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Balancing Self-Service and Managed Services in the Cloud

Managed services

One of cloud computing’s chief definitional benefits, as Citrix contributor Tom McCafferty notes,  is the ability to not simply hire a company to create a cloud for you but to actively pursue self-service options with a range of different providers.

However, there are things to consider for choosing either managed services or self-service pathways to the cloud. While we have covered at length the virtues of managed services, we thought it would be worthwhile to compare the benefits and drawbacks of self-service.

Self-service pros

1) Speed: Self-service is faster than opening a ticket, which is a great ability especially if you’re a time sensitive business.

2) Onboarding: If you have a customer profile and you’re bringing up a new customer, you can deploy infrastructure more quickly by pushing a few buttons. Root access: Let’s say you have a self-service cloud and you spin up a bunch of servers part of that process would be getting root access to the servers, IP addresses and admin access etc.

3) Application requirements: If you have a complex application and you want to measure latency or higher level networking or load balancing rules, self-service combined with a measure of root access will enable you to configure VMs to match the needs of your application.

Self-service cons

1) It’s on you: Self-service means that all parts of infrastructure, with a special emphasis on compliance and security, but also including firewalls, switches, load balancing rules, ensuring HA and backups have to be handled internally, which also requires such expertise to exist in-house.

2) Customer provisioning: Self-service not only means procuring infrastructure for your business, but also setting up the infrastructure that will support your clients, including their own networks their own security rules, DMZs and all services. If you do not have the staff for this, it may become detractive to your ability to innovate around your company’s core value, since much upkeep is necessary for infrastructure builds.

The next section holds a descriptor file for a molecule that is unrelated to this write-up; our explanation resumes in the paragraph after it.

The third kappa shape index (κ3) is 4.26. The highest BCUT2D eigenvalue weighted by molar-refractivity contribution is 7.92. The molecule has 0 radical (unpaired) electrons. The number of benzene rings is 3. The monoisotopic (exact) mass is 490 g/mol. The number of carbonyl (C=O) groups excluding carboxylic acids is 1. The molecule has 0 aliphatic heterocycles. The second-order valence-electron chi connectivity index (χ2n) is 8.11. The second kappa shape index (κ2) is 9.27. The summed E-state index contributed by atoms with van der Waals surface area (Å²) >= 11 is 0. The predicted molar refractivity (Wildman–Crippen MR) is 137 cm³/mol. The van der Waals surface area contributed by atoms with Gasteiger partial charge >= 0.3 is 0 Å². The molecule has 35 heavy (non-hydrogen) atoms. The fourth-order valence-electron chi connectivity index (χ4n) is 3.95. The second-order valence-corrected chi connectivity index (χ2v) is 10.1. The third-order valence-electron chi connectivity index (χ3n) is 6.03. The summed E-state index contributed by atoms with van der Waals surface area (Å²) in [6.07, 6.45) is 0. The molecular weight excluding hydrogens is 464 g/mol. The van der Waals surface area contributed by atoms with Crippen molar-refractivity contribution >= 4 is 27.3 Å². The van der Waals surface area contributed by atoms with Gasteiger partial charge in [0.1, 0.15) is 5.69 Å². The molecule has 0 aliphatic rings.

3) Root access: In some cases, root access can be a negative, because it is precisely so operational. Companies also may not want their staff to have to install things on the servers themselves. They just want then to spin up the servers with limited access (to a directory to write code for example) but not root access to servers.

4) Application requirements: There is a trade-off with self-service – you want to have access to what you need but you don’t want to mess things up. Well written applications don’t need as much support, or if the service provider is giving good latency andset up – network wise, they shouldn’t need self-service. If you’re writing things on the fly and having problems, having access can be requested.

In the end, self-service and management are not polar opposites. In an ideal situation a managed service provider can work with your business up front to build the environment and then embed self-service capabilities consistent with security and compliance objectives –network, security, firewalls, scanning VPN, and encryption – that you can access to spin up resources for your clients. Balancing time and resources should be the ultimate measure of whether self-service only or managed services only is the optimal process of infrastructure management your business will benefit most from.

How does your business determine whether self-service or management is the best path? Let us know on Twitter @CloudGathering.

By Jake Gardner

Posted on October 9, 2013 in Cloud Computing Industry

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